Could the Israeli government make it any more obvious they have no intention of sharing the Over-Promised Land with its other inhabitants?
This week the Obama administration – who give Israel $3bn a year, more than they dole out to any other nation on earth – made a meek and craven request for Israelis to simply have a pause in seizing even more land, and to sit down with the Palestinians. Prime Minister Benjamin Netanyahu responded with a big concrete slap: the announcement of 1,600 more homes to be built on occupied Palestinian land from which Arabs will be forcibly kept out. He has made it plain he will not loosen his grip by an inch, announcing: "Even if [Palestinian President] Abu Mazen comes along and says he's ready to sign a peace deal on the spot, we will restore settlement construction to its previous levels." No compromise. Never.
How does this look to the Palestinians? Their story is so rarely explained without disinformation that it still seems startling when it is stated plainly. Until 1948, the Palestinians were living in their own homes, on their own land – until they were suddenly driven out in a war to make way for a new state for people fleeing a monstrous European genocide. They lived huddled and dazed in the 20 per cent of their land they were allowed to keep. They hardly fought back: they wept and dreamed of return. Then in the 1967 war, even these small strips were conquered with tanks and platoons.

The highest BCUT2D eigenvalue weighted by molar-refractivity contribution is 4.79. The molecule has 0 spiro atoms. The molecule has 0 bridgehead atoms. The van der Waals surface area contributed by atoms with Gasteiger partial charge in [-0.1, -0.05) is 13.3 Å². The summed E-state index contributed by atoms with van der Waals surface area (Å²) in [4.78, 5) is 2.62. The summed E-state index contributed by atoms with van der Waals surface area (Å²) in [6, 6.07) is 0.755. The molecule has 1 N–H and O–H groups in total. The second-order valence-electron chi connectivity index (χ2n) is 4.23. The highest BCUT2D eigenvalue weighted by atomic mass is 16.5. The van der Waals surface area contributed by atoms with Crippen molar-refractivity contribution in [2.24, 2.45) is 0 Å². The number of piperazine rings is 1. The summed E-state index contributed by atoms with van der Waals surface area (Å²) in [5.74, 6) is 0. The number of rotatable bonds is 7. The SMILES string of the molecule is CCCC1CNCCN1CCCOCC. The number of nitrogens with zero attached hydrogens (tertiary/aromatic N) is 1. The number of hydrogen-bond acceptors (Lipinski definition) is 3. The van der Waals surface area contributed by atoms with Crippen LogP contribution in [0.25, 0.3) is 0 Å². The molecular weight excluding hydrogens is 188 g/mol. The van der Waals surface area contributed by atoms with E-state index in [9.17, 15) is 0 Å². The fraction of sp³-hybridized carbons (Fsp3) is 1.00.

Day by day since then, the remaining Palestinian land has been taken and given to fundamentalist settlers who claim it was given to them by God. They watched while Israeli Prime Ministers said they didn't exist – "there are no Palestinians", announced Golda Meir – or described them as animals: Menachem Begin called them "beasts walking on two legs", while Yitzhak Shamir said they should be "crushed like grasshoppers... heads smashed against the boulders and walls." They tried peacefully resisting, launching a programme of sit-downs and civil disobedience. Yitzhak Rabin responded by ordering the occupying Israeli army to "break their bones." After decades of this treatment, they fought back with violence – some of it targeted horribly and unacceptably at Israeli civilians.
And so today – with the active support of the governments of the Western world – the Palestinians live in a permanent military headlock. They are split in two. The Gaza Strip is blockaded on all sides, its population of 1.5 million imprisoned in a cramped, collapsing concrete maze the size of the Isle of Wight. For nearly three years, the essentials of life have been slowly choked off, in a process one Israeli official described with a chuckle as "putting the Palestinians on a diet". The items blocked from coming in include pasta and children's exercise books. The UN has shown that 70 per cent of Gazans are living on less than $1 a day, and 60 per cent have no daily access to clean water. Every time I go there, I think it can't be worse, yet it is. They used to use cars. Now it's donkeys.